P.S. Cool that you went to Whitman… three of my former students are there now!

  2. May 20, 2007 at 10:51 pm

    Isn’t it amazing how we persevere?

  3. 3 karrie
    May 21, 2007 at 4:50 am

    Ugh. Been there. Just remember to tell your girls to never, ever trust the ones that spout feminist theory and poetry. Sleep with them once or twice and then run away as fast as you can.

  4. May 21, 2007 at 7:39 am

    We learn to get good at that getting on and getting over, don’t we?!

  5. May 21, 2007 at 10:42 am

    I had one of those boys in my past. Sometimes, I still wonder about him. Where he is. What he is doing. How his life has gone. And I know that without all that heartache, I would not have defined what I needed from a partner, from someone committed and present and just as into me as I was into him. And for that, I am grateful for where the ache led me, once I found my way through. Crazy ain’t it?

  6. May 21, 2007 at 10:44 am

    The getting over part is one of the hardest things I’ve ever done. As you know, I’ve had my “David” and there are days when one foot, instead of going forward, steps backward into that hazy, fuzzy world that comes before your heart is blasted to smithereens.

    And then I slap myself, and scream “Onward, goddamnit.”

  7. May 21, 2007 at 10:55 am

    Sorry doll, you can pinch me later. This kills me– It is just about how I remember it. He was such a feminist spouting, “sensitive”, manipulative slimeball, but he pulled the wool over everyone’s eyes for awhile.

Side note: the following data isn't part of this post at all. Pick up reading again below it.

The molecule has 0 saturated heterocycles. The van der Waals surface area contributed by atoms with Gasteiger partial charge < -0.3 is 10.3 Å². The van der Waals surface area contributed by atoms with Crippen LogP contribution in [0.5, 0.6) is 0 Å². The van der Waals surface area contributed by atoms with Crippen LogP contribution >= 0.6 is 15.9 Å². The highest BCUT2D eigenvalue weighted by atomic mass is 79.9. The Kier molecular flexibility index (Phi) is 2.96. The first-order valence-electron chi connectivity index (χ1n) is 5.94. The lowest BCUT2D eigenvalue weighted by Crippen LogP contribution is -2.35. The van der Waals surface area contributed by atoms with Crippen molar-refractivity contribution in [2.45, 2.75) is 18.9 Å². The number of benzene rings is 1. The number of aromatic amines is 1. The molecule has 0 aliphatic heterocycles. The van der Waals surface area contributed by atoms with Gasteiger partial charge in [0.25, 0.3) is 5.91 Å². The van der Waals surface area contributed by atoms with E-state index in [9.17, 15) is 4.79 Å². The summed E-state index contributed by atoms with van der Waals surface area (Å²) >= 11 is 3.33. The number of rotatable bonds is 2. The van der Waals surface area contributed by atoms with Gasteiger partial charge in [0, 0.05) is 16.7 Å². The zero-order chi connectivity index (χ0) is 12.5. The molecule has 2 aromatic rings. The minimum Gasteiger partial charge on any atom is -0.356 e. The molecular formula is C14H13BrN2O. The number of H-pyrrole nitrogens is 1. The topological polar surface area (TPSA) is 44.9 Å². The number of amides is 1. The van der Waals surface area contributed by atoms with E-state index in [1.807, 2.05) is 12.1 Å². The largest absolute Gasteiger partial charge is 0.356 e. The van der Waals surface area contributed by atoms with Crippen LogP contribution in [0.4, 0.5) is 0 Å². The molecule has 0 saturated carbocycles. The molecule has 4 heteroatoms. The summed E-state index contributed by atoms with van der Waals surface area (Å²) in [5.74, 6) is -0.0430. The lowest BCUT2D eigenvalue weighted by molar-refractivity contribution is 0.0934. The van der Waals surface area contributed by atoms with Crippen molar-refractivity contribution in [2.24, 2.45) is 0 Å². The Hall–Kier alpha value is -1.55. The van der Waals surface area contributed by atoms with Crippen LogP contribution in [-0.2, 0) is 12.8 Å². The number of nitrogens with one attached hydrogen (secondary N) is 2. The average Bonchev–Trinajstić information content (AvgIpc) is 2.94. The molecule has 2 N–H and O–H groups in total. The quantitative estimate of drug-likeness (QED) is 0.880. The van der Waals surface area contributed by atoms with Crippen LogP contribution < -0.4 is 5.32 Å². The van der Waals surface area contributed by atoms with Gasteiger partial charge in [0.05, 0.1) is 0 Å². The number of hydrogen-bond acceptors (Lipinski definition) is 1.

A girl’s gotta get her heart broken once–hopefully just once–to learn how to protect herself and know where to look for the signs going forward. But oh, that’s a hard lesson…

  8. May 21, 2007 at 11:35 am

    I’m not good at the getting over part. People think I am, but it’s just a front.

  9. May 21, 2007 at 11:49 am

    I actually know someone who went to Whitman, the boyfriend of my good friend.

    The heart thing. Sucks. Except that once I was finally all okay and had crawled out the fetal position I had been in, they’d reappear and want to do that dance all over again. It took me a few times of this to realize what I really needed was to run.the.other.way.

  10. 10 Jill
    May 21, 2007 at 1:18 pm

    Oh my, I forgot about that. That happened just before we began our tenure as shepherds to the young women of Prentiss Hall, correct?

    Definitely beware the feminist-theory-spouting male. You know my story with that one–he who talked the talk but could not walk the walk.

  11. May 22, 2007 at 7:35 pm

    What a great blog… ahh… I think every woman must experience heart ache (as tough as it is at the time) to truly appreciate love when it comes for the final time! I remember my experience of this type of situation – and I remember actually worrying about every seeing “him” again b/c I never thought I could see “him” without the ache and pain. Well.. here I am – 12 years later. Married. 3 children. It’s amazing how strong we are… and when we do fall for the final time… it’s absolutely heaven sent!
    Great blog… you have a regular visitor in me!
    – Audrey